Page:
Digitizing the process would also greatly diminish providers’ administrative burden. The impact would be so significant that the medical industry could save $437 million a year, according to the 2021 CAQH Index.² Savings would result from the following:

  • A reduction in administrative costs
  • An increase in net promoter scores from providers and members
  • Faster access to patient care due to accelerated decision timelines
  • Lower denial rates due to transparency in coverage criteria

Policy imperative

Mandates from Washington also necessitate changes to current PA processes. If finalized, two recent proposals from the Centers for Medicare & Medicaid Services would place new requirements on Medicare Advantage organizations, Medicaid managed care plans and Children’s Health Insurance Program (CHIP) managed care entities, state Medicaid and CHIP Fee-for-Service programs, and qualified health plan issuers on the Federally-facilitated Exchanges to streamline processes related to prior authorization. This includes:³

Prior Authorization Requirements, Documentation and Decision (PARDD) API

Beginning January 1, 2026, payers would be required to build and maintain a Fast Healthcare Interoperability Resources (FHIR) API that providers could use to determine if a prior authorization is required for a given item or service. Providers would also use the FHIR API to facilitate the request and indicate request statuses.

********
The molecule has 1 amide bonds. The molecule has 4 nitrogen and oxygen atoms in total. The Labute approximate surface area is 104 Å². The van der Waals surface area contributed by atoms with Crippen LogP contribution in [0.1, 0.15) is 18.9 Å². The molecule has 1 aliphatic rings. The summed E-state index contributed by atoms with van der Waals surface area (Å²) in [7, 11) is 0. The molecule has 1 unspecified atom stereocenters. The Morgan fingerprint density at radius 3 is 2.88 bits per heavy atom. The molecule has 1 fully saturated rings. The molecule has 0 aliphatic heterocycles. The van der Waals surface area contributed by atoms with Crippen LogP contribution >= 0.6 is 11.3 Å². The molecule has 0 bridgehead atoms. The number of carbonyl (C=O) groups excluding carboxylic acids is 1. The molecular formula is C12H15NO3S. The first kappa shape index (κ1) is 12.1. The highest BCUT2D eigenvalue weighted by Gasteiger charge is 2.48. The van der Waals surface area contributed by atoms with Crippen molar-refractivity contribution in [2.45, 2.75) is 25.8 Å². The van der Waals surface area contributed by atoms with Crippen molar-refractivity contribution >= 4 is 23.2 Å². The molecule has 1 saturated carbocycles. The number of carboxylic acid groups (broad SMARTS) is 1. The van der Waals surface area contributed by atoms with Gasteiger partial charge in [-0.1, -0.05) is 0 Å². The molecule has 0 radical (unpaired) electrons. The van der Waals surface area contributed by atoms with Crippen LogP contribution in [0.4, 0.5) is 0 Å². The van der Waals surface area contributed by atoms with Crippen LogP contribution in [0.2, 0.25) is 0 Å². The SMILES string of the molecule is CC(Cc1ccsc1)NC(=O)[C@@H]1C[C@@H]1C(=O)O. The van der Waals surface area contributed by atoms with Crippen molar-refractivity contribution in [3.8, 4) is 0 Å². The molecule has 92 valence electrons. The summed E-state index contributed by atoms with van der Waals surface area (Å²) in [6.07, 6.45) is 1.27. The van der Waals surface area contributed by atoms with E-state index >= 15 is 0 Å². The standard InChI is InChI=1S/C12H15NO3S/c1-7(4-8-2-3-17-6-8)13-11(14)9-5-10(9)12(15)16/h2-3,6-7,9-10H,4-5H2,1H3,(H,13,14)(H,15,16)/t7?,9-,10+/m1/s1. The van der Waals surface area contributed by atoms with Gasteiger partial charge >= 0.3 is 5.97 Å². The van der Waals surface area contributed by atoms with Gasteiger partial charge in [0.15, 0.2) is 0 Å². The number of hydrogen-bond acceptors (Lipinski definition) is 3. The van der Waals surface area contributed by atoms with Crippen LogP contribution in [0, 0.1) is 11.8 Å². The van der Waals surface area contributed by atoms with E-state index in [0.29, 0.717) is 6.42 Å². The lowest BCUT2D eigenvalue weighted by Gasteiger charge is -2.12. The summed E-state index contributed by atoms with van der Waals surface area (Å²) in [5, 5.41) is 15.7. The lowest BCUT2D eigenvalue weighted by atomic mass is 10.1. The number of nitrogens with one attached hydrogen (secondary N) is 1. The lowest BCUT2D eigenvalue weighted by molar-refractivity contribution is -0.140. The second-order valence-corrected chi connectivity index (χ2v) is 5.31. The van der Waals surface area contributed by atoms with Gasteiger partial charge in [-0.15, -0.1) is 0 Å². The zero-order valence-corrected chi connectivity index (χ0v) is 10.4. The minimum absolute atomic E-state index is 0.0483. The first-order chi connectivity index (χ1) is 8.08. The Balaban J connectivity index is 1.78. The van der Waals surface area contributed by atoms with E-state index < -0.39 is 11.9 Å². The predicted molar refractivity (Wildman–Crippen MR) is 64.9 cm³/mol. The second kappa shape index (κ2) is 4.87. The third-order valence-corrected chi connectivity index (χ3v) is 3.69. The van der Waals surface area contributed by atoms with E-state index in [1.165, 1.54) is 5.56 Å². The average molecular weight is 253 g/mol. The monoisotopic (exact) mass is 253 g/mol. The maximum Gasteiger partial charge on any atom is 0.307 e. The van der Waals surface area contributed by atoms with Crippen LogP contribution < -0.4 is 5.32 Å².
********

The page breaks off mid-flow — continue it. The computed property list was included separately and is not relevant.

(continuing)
Denials and decision timelines

Also beginning January 1, 2026, insurers would be required to inform the provider why a prior authorization was denied, and most insurers would be required to send providers PA decisions within 72 hours for expedited requests and within seven calendar days for standard, nonurgent requests.

Public reporting

Beginning March 31, 2026, insurers would be required to publicly report certain prior authorization metrics, including how often patient data is transferred electronically.

Interoperability requirements

Among other proposals, this would require insurers to include information about prior authorization decisions in Patient Access, Provider Access and Payer-to-Payer APIs.

Transformation requirements

Development of a next-generation prior authorization experience requires rapid shifts in organizational priorities, a digital operating model and advanced technology capabilities. For payers, this means addressing: